FDNY Chief Bill Freehan / New Book: 5 Floors Up / Wall Street Journal Review


Well-known member
Chief Bill Feehan, like his father, William, before him; his son-in-law, Brian, after him; and grandson Connor after that, proudly wore the fire department’s patch on his shoulder. (One almost wishes an illustrated family tree had been included for repeated reference.) Bill was the only officer in FDNY history to hold every rank, including fire commissioner. Mr. McDonald devotes the most space in “Five Floors Up” to an account of Bill’s career trajectory and home life—from his relationship with his vivacious but ailing wife, Betty, to moonlighting as a security guard for an ungrateful aristocrat, to his battles with raging fires during the “Bronx is burning” arson epidemic of the 1970s—and, ultimately, to his heroic death.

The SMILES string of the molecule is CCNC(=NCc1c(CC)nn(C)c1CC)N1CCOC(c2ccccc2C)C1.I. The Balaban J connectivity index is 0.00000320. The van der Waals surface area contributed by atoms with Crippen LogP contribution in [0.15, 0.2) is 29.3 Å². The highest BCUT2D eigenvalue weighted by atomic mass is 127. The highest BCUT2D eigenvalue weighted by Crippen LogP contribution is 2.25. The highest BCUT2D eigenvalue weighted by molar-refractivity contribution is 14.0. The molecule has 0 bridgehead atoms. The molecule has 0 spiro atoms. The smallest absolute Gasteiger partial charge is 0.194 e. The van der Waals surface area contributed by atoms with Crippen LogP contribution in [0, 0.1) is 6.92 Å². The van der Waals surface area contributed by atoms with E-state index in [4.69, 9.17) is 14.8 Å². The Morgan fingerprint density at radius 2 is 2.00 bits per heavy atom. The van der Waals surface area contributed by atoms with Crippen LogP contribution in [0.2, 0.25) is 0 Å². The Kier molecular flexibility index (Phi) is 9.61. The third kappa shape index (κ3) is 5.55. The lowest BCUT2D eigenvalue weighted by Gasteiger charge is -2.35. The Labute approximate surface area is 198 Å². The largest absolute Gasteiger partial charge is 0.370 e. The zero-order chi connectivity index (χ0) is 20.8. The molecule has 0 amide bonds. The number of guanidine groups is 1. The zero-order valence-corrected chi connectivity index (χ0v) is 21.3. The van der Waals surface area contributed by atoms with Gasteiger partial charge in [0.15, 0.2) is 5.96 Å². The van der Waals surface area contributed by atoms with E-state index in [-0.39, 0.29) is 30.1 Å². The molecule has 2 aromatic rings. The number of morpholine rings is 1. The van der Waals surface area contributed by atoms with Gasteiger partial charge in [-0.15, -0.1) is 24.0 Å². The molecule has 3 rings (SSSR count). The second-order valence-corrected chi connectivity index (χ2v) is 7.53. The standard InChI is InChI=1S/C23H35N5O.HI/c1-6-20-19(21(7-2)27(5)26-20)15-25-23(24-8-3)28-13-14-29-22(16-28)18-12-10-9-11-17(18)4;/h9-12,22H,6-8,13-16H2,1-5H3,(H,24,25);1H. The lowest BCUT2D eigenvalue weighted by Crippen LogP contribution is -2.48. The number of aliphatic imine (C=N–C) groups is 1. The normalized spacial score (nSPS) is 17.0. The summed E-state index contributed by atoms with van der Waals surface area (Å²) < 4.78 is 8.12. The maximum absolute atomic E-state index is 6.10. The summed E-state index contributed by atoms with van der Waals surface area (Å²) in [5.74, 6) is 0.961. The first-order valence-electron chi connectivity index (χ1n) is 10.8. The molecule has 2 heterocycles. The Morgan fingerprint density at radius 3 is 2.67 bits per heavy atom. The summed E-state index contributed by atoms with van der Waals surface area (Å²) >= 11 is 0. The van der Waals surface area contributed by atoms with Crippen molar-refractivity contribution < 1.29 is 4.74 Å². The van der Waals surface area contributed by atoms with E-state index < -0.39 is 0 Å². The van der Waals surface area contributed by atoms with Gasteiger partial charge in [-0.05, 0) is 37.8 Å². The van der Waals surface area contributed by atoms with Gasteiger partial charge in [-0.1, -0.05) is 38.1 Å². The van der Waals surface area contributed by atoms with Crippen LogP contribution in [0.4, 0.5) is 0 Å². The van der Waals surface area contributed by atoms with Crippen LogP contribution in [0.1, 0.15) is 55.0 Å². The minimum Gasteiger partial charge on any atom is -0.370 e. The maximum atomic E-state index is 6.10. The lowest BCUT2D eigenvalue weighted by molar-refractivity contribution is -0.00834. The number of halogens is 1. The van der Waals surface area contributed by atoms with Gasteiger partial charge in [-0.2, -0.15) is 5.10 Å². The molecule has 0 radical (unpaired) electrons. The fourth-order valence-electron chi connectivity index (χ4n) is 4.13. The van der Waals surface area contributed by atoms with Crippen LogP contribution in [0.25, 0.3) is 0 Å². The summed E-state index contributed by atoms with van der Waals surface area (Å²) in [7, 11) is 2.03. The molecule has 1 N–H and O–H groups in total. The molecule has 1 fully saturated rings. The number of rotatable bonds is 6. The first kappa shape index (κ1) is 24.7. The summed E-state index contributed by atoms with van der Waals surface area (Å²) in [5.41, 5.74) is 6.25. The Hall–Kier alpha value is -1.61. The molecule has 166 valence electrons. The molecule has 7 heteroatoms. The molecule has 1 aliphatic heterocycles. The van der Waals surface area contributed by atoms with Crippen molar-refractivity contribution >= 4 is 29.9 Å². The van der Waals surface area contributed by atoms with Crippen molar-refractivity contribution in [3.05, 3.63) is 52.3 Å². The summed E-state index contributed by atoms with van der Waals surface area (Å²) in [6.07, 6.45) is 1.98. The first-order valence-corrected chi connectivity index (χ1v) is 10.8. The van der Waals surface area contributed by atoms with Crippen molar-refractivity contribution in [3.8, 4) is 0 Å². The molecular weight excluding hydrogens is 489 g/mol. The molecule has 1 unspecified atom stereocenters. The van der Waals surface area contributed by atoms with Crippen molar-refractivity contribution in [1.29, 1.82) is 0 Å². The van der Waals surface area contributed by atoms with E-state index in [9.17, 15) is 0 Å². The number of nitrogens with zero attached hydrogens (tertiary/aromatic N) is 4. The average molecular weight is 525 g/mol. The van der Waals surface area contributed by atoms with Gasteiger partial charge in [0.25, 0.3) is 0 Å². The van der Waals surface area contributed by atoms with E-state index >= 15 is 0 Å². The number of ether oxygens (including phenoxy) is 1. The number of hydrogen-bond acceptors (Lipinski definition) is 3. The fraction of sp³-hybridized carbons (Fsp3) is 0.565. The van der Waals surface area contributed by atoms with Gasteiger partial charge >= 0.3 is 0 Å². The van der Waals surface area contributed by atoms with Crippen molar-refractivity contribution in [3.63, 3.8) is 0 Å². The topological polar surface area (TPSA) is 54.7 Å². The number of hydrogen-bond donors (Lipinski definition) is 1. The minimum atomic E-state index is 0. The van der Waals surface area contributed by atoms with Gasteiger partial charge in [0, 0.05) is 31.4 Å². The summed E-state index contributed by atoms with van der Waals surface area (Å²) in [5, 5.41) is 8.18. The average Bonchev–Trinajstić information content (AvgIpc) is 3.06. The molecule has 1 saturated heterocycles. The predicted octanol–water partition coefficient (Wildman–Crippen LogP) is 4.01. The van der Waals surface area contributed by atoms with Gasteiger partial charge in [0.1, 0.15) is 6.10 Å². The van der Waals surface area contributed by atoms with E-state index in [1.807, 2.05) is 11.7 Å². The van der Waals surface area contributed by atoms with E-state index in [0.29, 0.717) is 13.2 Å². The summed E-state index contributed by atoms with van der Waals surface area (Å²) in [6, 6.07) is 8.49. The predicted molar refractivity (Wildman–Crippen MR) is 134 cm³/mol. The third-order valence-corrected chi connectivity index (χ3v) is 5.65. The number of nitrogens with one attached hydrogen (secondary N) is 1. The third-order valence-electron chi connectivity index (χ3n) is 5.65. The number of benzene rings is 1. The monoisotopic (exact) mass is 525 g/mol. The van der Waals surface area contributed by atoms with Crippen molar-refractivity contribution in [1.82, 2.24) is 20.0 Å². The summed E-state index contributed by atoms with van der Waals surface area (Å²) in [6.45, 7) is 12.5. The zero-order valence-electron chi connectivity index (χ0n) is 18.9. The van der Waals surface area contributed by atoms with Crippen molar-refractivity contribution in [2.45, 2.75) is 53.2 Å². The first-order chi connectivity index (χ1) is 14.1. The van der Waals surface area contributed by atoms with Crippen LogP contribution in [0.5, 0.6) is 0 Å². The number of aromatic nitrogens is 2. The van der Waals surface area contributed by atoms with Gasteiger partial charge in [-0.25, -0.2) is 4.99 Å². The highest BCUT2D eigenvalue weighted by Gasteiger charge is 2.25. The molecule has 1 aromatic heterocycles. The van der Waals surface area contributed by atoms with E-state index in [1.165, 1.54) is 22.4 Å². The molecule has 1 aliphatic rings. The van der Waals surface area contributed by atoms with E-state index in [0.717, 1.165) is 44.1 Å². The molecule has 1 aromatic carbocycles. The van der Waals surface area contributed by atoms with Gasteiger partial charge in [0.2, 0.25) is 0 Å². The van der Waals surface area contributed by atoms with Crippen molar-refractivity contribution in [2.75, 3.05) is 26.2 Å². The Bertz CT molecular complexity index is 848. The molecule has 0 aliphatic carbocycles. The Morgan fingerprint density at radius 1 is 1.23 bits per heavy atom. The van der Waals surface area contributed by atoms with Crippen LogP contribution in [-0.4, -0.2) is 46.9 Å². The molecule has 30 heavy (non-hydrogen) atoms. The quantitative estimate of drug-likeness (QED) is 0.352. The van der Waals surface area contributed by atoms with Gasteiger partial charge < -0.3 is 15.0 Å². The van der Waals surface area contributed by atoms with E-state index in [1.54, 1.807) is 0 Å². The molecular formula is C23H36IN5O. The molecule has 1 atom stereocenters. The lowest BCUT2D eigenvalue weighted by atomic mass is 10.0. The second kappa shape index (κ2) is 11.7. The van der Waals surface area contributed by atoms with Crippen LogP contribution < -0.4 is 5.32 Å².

It only makes sense that “Five Floors Up” starts and ends with the catastrophe of Sept. 11, 2001. On that morning, Chief Feehan and 342 firefighters alongside him sacrificed their lives in the race to save those caught in the World Trade Center before the collapse. Mr. McDonald’s first chapter details a short, rather distant account of the harrowing day from a gathering in the backyard of Bill’s grown daughter Tara. These early pages of “Five Floors Up” are jarring and a bit disorienting, for you aren’t yet familiar with the cast of characters and are unsure of where to place your dismay.

But in the latter pages Mr. McDonald manages a gut-wrenching firsthand minute-by-minute, decision-by-decision description of the morning of 9/11. With skilled interviewing, the last hours of Chief Feehan’s life are pieced together, starting from his routine coffee and over-easy eggs at Flushing’s North Shore Diner to his refusal to leave Ground Zero minutes before the North Tower fell.

“Five Floors Up” is an homage to the families who absorb the aftermath of such courageous choices and a tribute to those whose job is much more than a career. It is a resurrection of firefighters fallen in battle with the “red devil” and a celebration of those who have picked up the hose in their stead.